In this series, we look at films with one thing in common: London. Our only rule is that the films must have either the word London or a London place name in the title. Other than that, any film is fair game.The Lodger: A Story Of The London Fog (1927)
Director: Alfred Hitchcock
Starring: Ivor Novello, Marie Ault, Arthur Chesney, June, Malcolm Keen
This is most likely the oldest film we'll cover in this series. The Lodger is Hitchcock's earliest surviving film, and is a silent thriller set in London. You might want to avoid picking up the version we did though - as this film is 81 years old, it's in the public domain, which means it can be released by anyone. Normally the music in the background of a silent film will compliment what's happening on the screen: suspenseful music for suspenseful moments, cheerful music for cheerful moments. You get the idea. Not the version we saw. It's as though someone pressed play on a CD called "The Most Famous Classical Music Ever" when the movie started and pressed stop when it ended. This led to some, shall we say, "interesting" musical accompaniment.
The Lodger is a creepy tale of the search for a serial murderer in 1920's London. A killer known as "The Avenger" is killing one blonde woman each Tuesday, and has been identified as only tall with his face covered with a scarf. Daisy, a model (or "mannequin" as she's called in the credits), is constantly refered to has having "golden hair" and is justifiably worried. She should be safe though, because her boyfriend is a detective, and is after the Avenger.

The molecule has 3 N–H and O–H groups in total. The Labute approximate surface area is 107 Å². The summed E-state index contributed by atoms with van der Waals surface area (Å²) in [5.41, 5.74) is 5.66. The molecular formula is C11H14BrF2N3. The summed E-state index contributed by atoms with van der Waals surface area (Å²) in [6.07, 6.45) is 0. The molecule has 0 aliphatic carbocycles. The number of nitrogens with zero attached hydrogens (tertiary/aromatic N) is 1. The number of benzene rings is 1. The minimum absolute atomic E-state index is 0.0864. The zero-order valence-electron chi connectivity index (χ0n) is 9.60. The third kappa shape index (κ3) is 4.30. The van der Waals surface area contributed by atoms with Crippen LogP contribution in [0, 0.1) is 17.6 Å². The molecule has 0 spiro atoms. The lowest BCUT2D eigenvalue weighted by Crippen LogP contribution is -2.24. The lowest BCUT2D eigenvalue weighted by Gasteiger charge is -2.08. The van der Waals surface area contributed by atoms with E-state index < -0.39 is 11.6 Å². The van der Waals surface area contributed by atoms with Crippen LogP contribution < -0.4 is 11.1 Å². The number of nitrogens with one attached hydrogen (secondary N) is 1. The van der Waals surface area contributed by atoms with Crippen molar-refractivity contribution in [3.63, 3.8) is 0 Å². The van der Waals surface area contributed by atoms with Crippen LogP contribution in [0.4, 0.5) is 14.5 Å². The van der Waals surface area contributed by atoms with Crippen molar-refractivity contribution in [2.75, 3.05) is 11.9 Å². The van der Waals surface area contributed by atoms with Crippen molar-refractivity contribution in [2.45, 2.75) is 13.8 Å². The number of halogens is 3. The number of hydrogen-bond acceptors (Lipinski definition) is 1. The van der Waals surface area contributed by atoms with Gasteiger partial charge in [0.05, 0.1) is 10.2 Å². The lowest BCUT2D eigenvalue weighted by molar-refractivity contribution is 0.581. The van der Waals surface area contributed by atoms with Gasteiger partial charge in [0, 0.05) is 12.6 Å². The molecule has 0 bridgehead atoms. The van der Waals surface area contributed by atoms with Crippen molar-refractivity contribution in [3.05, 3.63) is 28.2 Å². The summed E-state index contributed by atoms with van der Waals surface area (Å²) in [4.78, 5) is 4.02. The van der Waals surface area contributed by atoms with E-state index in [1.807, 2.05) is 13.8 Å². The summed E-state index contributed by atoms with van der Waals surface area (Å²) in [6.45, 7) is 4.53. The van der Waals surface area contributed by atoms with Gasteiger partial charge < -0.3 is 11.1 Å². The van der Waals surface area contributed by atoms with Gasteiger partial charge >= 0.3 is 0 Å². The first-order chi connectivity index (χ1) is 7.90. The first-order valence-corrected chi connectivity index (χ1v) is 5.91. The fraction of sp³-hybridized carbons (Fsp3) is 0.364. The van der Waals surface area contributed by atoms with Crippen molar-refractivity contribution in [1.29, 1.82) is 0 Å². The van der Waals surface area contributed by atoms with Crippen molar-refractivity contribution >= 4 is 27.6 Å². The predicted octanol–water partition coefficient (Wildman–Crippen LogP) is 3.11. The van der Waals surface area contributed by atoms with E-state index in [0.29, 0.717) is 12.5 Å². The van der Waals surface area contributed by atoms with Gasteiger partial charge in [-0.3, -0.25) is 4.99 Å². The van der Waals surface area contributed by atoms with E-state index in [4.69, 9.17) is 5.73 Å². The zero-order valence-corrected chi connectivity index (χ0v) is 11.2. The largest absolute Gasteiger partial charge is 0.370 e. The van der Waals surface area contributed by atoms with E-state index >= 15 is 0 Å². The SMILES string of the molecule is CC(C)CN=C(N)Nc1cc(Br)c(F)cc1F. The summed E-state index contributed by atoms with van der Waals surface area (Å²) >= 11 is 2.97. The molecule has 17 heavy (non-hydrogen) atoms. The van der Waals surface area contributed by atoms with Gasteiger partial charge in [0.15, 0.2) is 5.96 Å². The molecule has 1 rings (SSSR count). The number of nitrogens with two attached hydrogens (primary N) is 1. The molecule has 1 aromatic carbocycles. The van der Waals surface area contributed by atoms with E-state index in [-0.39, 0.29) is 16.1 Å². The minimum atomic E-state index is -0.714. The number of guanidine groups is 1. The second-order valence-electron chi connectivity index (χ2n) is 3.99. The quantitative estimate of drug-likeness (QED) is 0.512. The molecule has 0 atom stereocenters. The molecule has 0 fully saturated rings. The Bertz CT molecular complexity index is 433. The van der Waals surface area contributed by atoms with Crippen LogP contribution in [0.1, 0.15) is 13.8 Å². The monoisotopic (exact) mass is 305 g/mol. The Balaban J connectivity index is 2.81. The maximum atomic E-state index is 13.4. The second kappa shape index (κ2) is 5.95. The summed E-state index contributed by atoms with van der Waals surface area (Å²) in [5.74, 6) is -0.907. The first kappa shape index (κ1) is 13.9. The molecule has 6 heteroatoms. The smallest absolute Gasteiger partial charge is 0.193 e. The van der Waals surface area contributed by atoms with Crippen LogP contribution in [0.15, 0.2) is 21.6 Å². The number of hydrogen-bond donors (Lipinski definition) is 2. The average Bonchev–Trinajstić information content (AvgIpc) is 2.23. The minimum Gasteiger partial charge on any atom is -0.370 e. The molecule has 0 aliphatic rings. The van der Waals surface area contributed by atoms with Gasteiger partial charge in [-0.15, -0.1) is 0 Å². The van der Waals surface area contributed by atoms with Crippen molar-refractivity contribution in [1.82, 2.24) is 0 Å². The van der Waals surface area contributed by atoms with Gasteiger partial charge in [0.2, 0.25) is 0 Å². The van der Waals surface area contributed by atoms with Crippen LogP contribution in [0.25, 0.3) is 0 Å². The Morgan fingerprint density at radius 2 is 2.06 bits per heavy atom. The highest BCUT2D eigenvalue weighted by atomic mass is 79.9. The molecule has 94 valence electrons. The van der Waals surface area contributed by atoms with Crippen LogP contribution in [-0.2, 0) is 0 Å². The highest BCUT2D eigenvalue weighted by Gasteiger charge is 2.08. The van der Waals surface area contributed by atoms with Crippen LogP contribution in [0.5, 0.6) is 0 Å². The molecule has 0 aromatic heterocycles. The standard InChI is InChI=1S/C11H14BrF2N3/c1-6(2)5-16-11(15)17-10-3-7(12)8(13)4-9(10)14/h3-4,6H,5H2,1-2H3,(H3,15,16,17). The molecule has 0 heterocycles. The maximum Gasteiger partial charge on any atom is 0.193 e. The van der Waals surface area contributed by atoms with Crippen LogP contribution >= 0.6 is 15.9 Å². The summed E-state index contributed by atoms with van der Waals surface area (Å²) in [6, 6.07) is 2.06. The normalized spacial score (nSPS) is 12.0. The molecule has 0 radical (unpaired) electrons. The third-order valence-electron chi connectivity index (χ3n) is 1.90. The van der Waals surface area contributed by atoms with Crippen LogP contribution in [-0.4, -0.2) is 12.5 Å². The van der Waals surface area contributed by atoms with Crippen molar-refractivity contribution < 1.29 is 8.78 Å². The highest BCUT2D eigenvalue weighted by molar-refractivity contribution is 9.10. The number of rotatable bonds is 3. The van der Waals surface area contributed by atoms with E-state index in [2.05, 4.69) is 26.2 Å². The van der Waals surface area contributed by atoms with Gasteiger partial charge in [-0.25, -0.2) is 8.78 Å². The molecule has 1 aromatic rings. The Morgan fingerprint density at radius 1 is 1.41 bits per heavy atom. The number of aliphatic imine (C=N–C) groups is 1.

During all this murder and mayhem (accompanied by "Pomp and Circumstance", which is somewhat less than appropriate), a lodger, played by Ivor Novello, rents a room at Daisy’s house. Her landlord parents are immediately suspicious as he turns up wearing a scarf. Could he be the killer??
Daisy, of course, almost immediately dumps her parent approved policeman boyfriend and falls in love with the Lodger, which leads her poor parents to suspect that she’ll be killed at any moment.
It’s a very Hitchcockian plot, with lots of the wrong man is suspected, innocent men are accused, murders in an ordinary neighbourhood elements. But it’s not very London. For all that it’s set in London, there was only one shot of a London landmark (an ominous Big Ben shot). To be fair, there may have been lots of 1920’s landmarks that we just didn’t recognise, but it’s more likely that this was filmed entirely on a sound stage and there were no exterior shots at all. There are a few "wow, this was a long time ago" moments - The Lodger pays £1.20 for his weekly accomodation, including meals. Wouldn't that be nice?
To be perfectly honest, and we always try to be perfectly honest, we didn’t make it all the way through this film. We came close, but the soundtrack proved too distracting. Still, it’s worth checking out. Silent films are always fascinating, as they really make you aware how little we rely on dialogue to understand the relationships between people, and this is a good one. There are different versions though, so try to get one without the horrible, awful, music.
London Landmarks Spotted: Only 1
Realistic London Score: 3/10
London Film Club Rating: The version we saw * / A version with different music * * * * *
Which film would you like us to watch next? Let us know in the comments!